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Int J Radiat Oncol Biol Phys. 2012 Oct 1;84(2):e181-5. doi: 10.1016/j.ijrobp.2012.03.065. Epub 2012 Jun 5.

Mean absorbed dose to the anal-sphincter region and fecal leakage among irradiated prostate cancer survivors.

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  • 1Division of Clinical Cancer Epidemiology, Department of Oncology, Institute of Clinical Sciences, Sahlgrenska Academy at the University of Gothenburg, Sweden.



To supplement previous findings that the absorbed dose of ionizing radiation to the anal sphincter or lower rectum affects the occurrence of fecal leakage among irradiated prostate-cancer survivors. We also wanted to determine whether anatomically defining the anal-sphincter region as the organ at risk could increase the degree of evidence underlying clinical guidelines for restriction doses to eliminate this excess risk.


We identified 985 men irradiated for prostate cancer between 1993 and 2006. In 2008, we assessed long-term gastrointestinal symptoms among these men using a study-specific questionnaire. We restrict the analysis to the 414 men who had been treated with external beam radiation therapy only (no brachytherapy) to a total dose of 70 Gy in 2-Gy daily fractions to the prostate or postoperative prostatic region. On reconstructed original radiation therapy dose plans, we delineated the anal-sphincter region as an organ at risk.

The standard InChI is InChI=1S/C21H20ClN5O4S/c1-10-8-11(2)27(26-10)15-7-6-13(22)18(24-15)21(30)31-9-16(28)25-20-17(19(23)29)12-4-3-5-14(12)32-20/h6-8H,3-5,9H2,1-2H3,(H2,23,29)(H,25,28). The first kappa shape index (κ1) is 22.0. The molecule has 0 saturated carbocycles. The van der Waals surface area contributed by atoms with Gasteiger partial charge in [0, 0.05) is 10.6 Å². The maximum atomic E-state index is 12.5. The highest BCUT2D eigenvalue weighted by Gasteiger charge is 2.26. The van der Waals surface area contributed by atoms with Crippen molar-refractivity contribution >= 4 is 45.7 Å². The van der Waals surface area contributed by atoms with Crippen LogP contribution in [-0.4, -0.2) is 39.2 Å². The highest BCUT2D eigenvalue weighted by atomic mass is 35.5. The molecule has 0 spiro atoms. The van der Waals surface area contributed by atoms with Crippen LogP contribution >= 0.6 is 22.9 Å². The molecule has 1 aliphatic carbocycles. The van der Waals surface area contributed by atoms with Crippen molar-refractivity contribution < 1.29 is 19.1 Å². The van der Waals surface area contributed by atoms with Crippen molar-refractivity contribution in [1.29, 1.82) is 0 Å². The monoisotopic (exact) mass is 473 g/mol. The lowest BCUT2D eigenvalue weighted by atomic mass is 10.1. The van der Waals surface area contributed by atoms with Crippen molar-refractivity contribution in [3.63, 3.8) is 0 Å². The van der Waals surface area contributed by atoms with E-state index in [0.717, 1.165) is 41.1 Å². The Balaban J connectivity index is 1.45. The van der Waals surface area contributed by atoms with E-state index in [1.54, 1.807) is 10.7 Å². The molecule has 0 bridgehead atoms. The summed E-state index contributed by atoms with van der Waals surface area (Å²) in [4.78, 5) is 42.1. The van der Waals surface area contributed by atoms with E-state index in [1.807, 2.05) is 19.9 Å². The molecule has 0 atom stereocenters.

We found that the prevalence of long-term fecal leakage at least once per month was strongly correlated with the mean dose to the anal-sphincter region. Examining different dose intervals, we found a large increase at 40 Gy; ≥ 40 Gy compared with <40 Gy gave a prevalence ratio of 3.8 (95% confidence interval 1.6-8.6).


This long-term study shows that mean absorbed dose to the anal-sphincter region is associated with the occurrence of long-term fecal leakage among irradiated prostate-cancer survivors; delineating the anal-sphincter region separately from the rectum and applying a restriction of a mean dose <40 Gy will, according to our data, reduce the risk considerably.

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